Succeeding in tech
Polyglotism opened many doors for Mario; learning languages like Scala and Python opened the opportunity for him to develop his Big Data and Data Science skills.
Allowing himself to fail was another thing that helped.
Machine Learning was a bit difficult for him, and it required a total change in thinking from the programming perspective. It took about a year to let this new paradigm sink in to get more familiar in this area. He often abandoned the whole venture and forgot about it for weeks, but the trick was that he was always getting back to it and improving one step at a time.
What do you think the future will bring?
Data will be part of many projects in the years to come, with new opportunities and adding the finishing touch to current projects. Part of my job is to smooth this integration with other disciplines. We see an increasing awareness from companies about the necessity to move their products to the cloud and then add new features that will require expertise in Data. Another hot topic gaining traction is ethics around data, including how we build AI products. Standards definition around Ethics will be a must for anyone who wants to be competitive in the area.
Big Data, and its “new-kids-on the block”: artificial intelligence (AI) and machine learning (ML) or automation for big data, quickly captured the minds of both the technical and business world.
Sometimes being too hard on myself was more an impediment than anything else. Sometimes I'm a slow learner; in these cases, what I do is just to get into "I'll get there eventually" mode instead of “I can’t do this s…!”.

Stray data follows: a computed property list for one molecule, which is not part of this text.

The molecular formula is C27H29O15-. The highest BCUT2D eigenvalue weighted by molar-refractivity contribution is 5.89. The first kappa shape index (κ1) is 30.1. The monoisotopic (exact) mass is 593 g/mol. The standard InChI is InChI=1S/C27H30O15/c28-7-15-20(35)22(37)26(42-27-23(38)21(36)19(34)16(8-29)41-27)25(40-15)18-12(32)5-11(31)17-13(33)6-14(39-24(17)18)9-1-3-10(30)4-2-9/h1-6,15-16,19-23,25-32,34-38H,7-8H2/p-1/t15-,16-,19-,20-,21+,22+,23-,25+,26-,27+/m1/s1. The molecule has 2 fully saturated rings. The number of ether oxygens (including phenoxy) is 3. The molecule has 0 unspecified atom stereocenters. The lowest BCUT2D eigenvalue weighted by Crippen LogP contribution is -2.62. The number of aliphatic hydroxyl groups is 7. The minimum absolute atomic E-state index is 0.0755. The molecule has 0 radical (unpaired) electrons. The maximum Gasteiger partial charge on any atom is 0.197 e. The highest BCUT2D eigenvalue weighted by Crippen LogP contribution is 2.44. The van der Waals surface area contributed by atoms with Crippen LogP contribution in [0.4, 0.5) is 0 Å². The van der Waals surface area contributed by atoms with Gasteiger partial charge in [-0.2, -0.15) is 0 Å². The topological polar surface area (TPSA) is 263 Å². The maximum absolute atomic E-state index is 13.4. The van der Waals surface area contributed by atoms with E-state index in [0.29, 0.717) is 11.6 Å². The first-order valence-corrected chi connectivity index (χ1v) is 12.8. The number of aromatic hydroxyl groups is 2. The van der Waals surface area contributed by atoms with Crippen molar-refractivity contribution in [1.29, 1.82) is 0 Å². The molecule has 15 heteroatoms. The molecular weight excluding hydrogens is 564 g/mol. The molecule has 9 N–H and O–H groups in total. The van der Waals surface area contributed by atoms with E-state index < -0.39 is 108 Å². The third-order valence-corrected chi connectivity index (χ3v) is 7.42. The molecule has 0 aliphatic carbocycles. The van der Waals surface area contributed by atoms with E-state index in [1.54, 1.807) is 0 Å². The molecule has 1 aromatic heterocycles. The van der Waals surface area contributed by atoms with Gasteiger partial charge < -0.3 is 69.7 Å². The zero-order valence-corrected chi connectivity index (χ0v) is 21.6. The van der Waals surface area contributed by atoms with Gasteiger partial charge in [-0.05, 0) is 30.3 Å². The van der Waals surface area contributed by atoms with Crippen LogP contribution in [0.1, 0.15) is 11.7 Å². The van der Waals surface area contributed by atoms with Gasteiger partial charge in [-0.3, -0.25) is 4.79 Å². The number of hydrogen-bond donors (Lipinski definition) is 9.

What would you advise somebody who wants to follow a technical career path?
Constantly challenge yourself, find your blind spots and work on them.
For every solution, you figure out, think of at least two other ways to solve the problem.
Choose your weapon (programming language/paradigm, cloud provider, or tool), get good at it, but learn at least another one, just out of curiosity. So, if you like Java, try out learning C# or Python, if you like OOP, play around a bit with FP, and so on.
Advice for building career paths in general
Mario believes in using the CORE (Call, Own, Response, Execute) process tool. Whatever career path you want to pursue, you need a plan, and CORE will make that work easier. The CORE is simple to use, and it is a tool that is very embedded in Endava’s culture that will give you a clear communication channel between you and the company when you start building your career at Endava.
Mario is one of the names that pops up constantly during our Endava recognition programs, and he was a winner of YZA (Your Zone Awards, an internal program for recognizing talent) last year. What do other colleagues say about him?
“Mario proved an outstanding commitment to the data discipline. His initiatives around nurturing data competencies in the cloud are out of the box, creating a healthy environment, and promoting his team's growth and technical excellence. Mario is open and thoughtful, and the results of his actions are visible within the region. He managed to double his team in less than one year and to raise the seniority level. For example, Mario is a dynamic promotor of knowledge sharing, and he is running a recurrent pass-it-on (knowledge sharing) series. He is organising study groups for proactively growing specific technical knowledge (like Databricks), and he is also increasing the awareness about the existing data skills across the region.” - Adriana Calomfirescu, Group Head of Data Delivery